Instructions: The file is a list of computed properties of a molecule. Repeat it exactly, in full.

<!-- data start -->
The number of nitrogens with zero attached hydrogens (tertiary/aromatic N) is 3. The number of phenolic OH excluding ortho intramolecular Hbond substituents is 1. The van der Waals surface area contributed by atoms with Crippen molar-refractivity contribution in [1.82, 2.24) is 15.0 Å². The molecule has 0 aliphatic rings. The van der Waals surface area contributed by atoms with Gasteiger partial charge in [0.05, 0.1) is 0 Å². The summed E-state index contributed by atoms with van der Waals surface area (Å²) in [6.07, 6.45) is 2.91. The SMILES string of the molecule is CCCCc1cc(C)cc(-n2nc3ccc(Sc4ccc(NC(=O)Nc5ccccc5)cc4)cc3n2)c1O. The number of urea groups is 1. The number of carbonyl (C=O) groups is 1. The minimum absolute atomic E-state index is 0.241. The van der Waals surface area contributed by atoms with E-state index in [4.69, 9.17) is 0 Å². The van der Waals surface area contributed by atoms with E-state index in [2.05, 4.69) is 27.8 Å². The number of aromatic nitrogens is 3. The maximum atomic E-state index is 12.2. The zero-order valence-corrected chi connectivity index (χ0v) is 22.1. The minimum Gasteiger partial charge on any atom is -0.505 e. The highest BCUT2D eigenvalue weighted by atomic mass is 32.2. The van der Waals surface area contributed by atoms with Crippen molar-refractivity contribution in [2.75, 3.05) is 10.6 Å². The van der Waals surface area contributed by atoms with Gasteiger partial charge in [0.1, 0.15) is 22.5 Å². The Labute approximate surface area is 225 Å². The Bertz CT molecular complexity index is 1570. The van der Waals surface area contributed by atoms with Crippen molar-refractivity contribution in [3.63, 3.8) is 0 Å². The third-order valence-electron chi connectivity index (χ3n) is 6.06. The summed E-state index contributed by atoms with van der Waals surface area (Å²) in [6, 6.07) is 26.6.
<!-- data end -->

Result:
The number of nitrogens with zero attached hydrogens (tertiary/aromatic N) is 3. The number of phenolic OH excluding ortho intramolecular Hbond substituents is 1. The van der Waals surface area contributed by atoms with Crippen molar-refractivity contribution in [1.82, 2.24) is 15.0 Å². The molecule has 0 aliphatic rings. The van der Waals surface area contributed by atoms with Gasteiger partial charge in [0.05, 0.1) is 0 Å². The summed E-state index contributed by atoms with van der Waals surface area (Å²) in [6.07, 6.45) is 2.91. The SMILES string of the molecule is CCCCc1cc(C)cc(-n2nc3ccc(Sc4ccc(NC(=O)Nc5ccccc5)cc4)cc3n2)c1O. The number of urea groups is 1. The number of carbonyl (C=O) groups is 1. The minimum absolute atomic E-state index is 0.241. The van der Waals surface area contributed by atoms with E-state index in [4.69, 9.17) is 0 Å². The van der Waals surface area contributed by atoms with E-state index in [2.05, 4.69) is 27.8 Å². The number of aromatic nitrogens is 3. The maximum atomic E-state index is 12.2. The zero-order valence-corrected chi connectivity index (χ0v) is 22.1. The minimum Gasteiger partial charge on any atom is -0.505 e. The highest BCUT2D eigenvalue weighted by atomic mass is 32.2. The van der Waals surface area contributed by atoms with Crippen molar-refractivity contribution in [2.75, 3.05) is 10.6 Å². The van der Waals surface area contributed by atoms with Gasteiger partial charge in [0.1, 0.15) is 22.5 Å². The Labute approximate surface area is 225 Å². The Bertz CT molecular complexity index is 1570. The van der Waals surface area contributed by atoms with Crippen molar-refractivity contribution in [3.63, 3.8) is 0 Å². The third-order valence-electron chi connectivity index (χ3n) is 6.06. The summed E-state index contributed by atoms with van der Waals surface area (Å²) in [6, 6.07) is 26.6.